Eimer, Martin and Bediou, B. and d'Amato, T. and Hauk, O. and Calder, A.J. (2009) In the eye of the beholder: individual differences in reward-drive modulate early frontocentral ERPs to angry faces. Neuropsychologia 47 (3), pp. 825-834. ISSN 0028-3932.Full text not available from this repository.
Individual differences in reward-drive have been associated with increased attention toward facial signals of aggression, heightened experience of anger and vulnerability to display aggressive behaviour. Recent fMRI research suggests that these effects rely on reduced ventromedial prefrontal (and increased amygdala) response to aggressive facial displays compared with neutral and sad expressions in subjects scoring high on reward-drive. However, nothing is known about the timing of this modulation. Using event-related potentials (ERPs), we provide the first evidence that greater proneness to display hostile and aggressive behaviour (measured by high scores on the reward-drive) is associated with a reduced midline frontocentral response to aggressive faces within 200–300 ms. In addition to confirming a particular interaction between anger processing and aggression related personality traits in ventromedial prefrontal brain regions, our study brings a first indication of when their interaction occurs in the brain, strengthening results from previous classical as well as functional connectivity fMRI studies.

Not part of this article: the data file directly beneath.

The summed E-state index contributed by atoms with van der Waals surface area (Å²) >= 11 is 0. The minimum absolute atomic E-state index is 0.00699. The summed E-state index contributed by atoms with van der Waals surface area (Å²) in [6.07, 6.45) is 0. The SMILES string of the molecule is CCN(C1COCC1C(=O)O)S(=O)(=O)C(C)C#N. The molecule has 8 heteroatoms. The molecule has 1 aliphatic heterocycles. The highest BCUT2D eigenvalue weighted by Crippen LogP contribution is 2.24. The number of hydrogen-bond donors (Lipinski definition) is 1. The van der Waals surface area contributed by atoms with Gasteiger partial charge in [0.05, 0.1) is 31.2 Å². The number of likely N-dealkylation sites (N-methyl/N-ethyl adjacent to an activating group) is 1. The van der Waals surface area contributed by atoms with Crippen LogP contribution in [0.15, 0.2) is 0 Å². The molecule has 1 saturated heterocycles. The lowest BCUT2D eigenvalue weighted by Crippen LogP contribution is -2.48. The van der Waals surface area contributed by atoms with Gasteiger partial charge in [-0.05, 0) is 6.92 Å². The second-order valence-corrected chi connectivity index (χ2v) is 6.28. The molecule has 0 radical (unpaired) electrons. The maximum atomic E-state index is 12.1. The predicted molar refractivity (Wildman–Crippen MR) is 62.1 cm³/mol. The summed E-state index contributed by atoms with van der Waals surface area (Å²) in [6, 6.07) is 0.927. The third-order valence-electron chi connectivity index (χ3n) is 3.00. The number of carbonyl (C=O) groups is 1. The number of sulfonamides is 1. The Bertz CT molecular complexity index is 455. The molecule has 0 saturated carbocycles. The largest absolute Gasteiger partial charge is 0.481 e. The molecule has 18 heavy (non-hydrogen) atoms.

|Keyword(s) / Subject(s):||Facial expression, anger, aggression, personality, BIS/BAS system, EEG|
|School or Research Centre:||Birkbeck Schools and Research Centres > School of Science > Psychological Sciences|
|Date Deposited:||07 Jan 2011 14:12|
|Last Modified:||17 Apr 2013 12:19|
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